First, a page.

Chemistry 23 Reactions in Aqueous Solutions

While this is not intended as a bio-chemistry topic, students should note that most (almost all) of the chemical reactions making life possible take place in aqueous solutions. There are a handful of driving forces chemists use to predict whether such a reaction will take place. Students explore these: formation of a solid, transfer of electrons, formation of water, and formation of a gas. There are notably a variety of ways to classify reactions. Further, there are at least three important ways (equation type) used to describe reactions in solution: molecular formula equations, a complete ionic equation, and a net ionic equation. Because of the importance of reactions in aqueous solutions to life, concepts and techniques presented in this topic apply to a breadth of other scientific principles. (topic)

Chemical Calculations

Chemistry 24 Classifying Reactions

Many chemical reactions involving oxygen produce energy (heat). Such a combustion reaction typically results in a visible flame. Combustion reactions are a type of oxidation-reduction reactions (but, not all oxidation-reduction reactions result in combustion).  Synthesis (or, combination) reactions are another subclass of the oxidation-reduction class of reactions. Decomposition reactions are yet another subclass of oxidation-reduction reactions. Precipitation reactions and acid-base reactions are important categories of reactions that differ from oxidation-reduction reactions. Here, familiarity with types, classes, and subclasses of reaction types is emphasized, along with practice in the identification of these from a written formula. (topic)

Chemistry 25 Using Chemical Equations

Chemistry is really about reactions. Chemical change is a rearrangement of atoms  – as one or more substances change to new substances. Mole-to-mole relationships and mass calculations in particular provide a wealth of information to practicing chemists – and to chemistry students. Applying mathematical ratios, making practical use of scientific notation, and thoughtfully comparing both sides of an equation are important skills for chemistry students to master. (topic)

Chemistry 26 Limiting Reactants and Percent Yield

The limiting reactant (or, limiting reagent) is a reactant in a chemical reaction that determines the amount of product that is formed. Identification of the limiting reactant makes it possible to calculate the theoretical yield of a reaction. Of the reactants involved, the reactant that runs out first – and limits the amount of products formed – is called the limiting reactant.  Using concepts from this topic, students become familiar with important chemistry skills – calculation of percent yield and the theoretical yield of a reaction’s products. (topic)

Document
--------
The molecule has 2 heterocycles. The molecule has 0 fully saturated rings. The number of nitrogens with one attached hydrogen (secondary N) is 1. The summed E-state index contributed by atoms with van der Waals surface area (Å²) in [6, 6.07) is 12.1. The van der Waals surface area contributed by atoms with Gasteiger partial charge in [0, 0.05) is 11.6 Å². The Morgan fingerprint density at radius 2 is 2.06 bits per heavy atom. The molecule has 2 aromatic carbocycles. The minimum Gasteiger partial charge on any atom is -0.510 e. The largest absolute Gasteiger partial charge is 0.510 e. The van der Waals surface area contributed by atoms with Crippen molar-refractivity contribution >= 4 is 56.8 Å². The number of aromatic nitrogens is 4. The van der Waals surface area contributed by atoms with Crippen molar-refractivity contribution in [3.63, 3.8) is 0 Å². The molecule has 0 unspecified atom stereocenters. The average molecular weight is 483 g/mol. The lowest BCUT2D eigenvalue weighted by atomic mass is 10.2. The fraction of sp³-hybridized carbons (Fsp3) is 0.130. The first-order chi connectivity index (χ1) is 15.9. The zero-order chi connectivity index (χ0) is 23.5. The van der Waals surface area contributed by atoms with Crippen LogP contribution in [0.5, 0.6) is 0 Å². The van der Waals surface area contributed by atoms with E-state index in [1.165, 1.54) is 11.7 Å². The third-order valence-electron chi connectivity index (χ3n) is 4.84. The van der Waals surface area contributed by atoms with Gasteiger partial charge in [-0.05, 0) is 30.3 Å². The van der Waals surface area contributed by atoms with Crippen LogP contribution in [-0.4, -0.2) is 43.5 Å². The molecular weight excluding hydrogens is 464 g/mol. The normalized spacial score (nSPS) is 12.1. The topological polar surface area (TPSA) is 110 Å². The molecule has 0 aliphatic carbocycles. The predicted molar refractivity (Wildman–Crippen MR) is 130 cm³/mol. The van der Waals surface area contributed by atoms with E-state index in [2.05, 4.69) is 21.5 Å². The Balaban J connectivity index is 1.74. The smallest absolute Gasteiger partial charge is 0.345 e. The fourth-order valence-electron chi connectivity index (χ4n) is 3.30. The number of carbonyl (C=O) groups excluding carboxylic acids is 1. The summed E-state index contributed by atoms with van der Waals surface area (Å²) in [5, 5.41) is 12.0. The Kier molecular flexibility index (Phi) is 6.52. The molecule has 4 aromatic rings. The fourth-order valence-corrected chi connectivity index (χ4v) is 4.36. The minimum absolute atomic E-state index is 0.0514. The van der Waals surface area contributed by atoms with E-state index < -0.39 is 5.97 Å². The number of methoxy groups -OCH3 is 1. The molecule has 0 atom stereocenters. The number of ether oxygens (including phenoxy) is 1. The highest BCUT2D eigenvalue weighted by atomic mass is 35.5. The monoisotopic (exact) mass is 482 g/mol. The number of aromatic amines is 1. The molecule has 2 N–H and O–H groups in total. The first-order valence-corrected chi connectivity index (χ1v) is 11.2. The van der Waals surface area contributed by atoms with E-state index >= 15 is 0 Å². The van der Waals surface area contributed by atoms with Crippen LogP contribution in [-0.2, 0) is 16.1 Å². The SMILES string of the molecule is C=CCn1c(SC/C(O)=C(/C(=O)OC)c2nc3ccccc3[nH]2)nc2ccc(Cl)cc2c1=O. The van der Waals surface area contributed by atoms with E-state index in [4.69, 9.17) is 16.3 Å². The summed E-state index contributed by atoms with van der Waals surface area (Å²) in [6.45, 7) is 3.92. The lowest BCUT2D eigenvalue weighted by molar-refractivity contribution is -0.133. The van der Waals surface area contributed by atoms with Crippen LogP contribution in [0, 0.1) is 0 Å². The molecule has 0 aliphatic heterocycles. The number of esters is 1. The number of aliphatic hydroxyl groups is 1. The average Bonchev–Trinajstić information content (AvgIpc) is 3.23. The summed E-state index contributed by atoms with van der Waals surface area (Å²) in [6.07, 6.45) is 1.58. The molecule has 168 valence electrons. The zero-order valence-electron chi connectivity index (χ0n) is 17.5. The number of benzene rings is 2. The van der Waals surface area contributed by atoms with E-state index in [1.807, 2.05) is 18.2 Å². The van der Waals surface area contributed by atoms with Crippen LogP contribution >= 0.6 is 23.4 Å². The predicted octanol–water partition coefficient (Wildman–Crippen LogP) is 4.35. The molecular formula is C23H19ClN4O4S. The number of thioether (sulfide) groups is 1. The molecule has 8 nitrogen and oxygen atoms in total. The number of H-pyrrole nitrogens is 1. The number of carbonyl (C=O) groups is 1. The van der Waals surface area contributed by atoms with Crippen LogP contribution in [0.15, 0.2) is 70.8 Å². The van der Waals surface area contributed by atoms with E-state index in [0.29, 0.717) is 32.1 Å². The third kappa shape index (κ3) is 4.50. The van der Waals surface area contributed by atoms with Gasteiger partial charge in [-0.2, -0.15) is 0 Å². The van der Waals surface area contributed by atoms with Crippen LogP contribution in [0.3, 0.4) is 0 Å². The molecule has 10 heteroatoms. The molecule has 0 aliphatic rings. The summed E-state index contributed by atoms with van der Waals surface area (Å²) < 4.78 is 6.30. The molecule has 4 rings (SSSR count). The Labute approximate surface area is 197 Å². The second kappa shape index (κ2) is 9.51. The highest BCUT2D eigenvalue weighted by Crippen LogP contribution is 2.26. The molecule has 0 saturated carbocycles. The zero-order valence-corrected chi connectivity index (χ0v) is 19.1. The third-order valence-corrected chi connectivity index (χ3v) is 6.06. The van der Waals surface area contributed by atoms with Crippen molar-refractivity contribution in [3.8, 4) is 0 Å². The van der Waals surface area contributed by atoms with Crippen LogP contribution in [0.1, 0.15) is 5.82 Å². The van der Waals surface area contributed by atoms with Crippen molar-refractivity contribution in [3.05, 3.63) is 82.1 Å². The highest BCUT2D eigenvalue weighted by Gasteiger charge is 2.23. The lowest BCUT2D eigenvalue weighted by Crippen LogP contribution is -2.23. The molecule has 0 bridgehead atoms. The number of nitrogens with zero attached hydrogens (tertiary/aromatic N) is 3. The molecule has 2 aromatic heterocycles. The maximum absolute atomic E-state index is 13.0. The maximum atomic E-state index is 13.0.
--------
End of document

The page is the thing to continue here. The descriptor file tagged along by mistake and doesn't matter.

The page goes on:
Mid-Year

Chemistry 27 Energy Temperature and Heat

Energy is power derived from the use of physical or chemical resources. Energy is especially used to provide light and heat or to work machines. Heat (or, thermal energy) is directly related to temperature. While we cannot see individual atoms vibrating, we can feel their kinetic energies as temperature. When there’s a difference between the temperature of the environment and a system within it, thermal energy is transferred between them as heat. Using water as an example, if there is a transfer of energy from hot water to cold water, the flow of energy is called heat. Heat can be defined as a flow of energy due to a temperature difference. Using these concepts, students recognize and categorize chemical reactions where heat flows out of a system (exothermic reaction), and where heat moves into a system (endothermic reaction). (topic)

Chemistry 28 Using Energy in the Real World

Chemistry is connected to other natural sciences. This topic explores an important intersection between chemistry and physics. When we use energy to do work, we degrade its usefulness. Two driving forces of nature include energy spread and matter spread. These driving forces are explained through a tendency in nature scientists call entropy. Entropy is a measure of disorder. As energy spread increases, entropy increases. So too, as matter spread increases, entropy increases. Further, we know from the second law of thermodynamics (an important scientific law in physics), that the entropy of the universe is always increasing. This topic makes connections between chemistry and physics by reviewing the relationship of chemical reactions and entropy. (topic)

Atoms and Bonds

Chemistry 31 Atoms and Energy

Atoms are the small building blocks of all existing substances. They are so tiny that we can’t even observe with our naked eye. Atom is made up of a nucleus, which has protons and neutrons. And there are electrons circling around the nucleus in orbitals. Atoms can emit and receive energy. When atoms receive energy, they become excited. Atoms can also release energy by emitting light. Emitted energy is carried away by a photon. (topic)

Chemistry 32 Atomic Orbitals

Electrons occupy shells around the nucleus of an atom. Electrons move in every direction, but they are limited to their own area, or the orbit that the electron follows, which is what we call shells. Within each shell, there are subshells. Orbitals are regions within an atom that the electron will most likely occupy.

Orbitals within a shell are divided into subshells that have the same value of the angular quantum number . Chemists describe the shell and subshell in which an orbital belongs with a two-character code such as 2p or 4f. The orbital names s, p, d, and f stand for names given to groups of lines originally noted in the spectra of the alkali metals. These line groups are called sharp, principal, diffuse, and fundamental. (topic)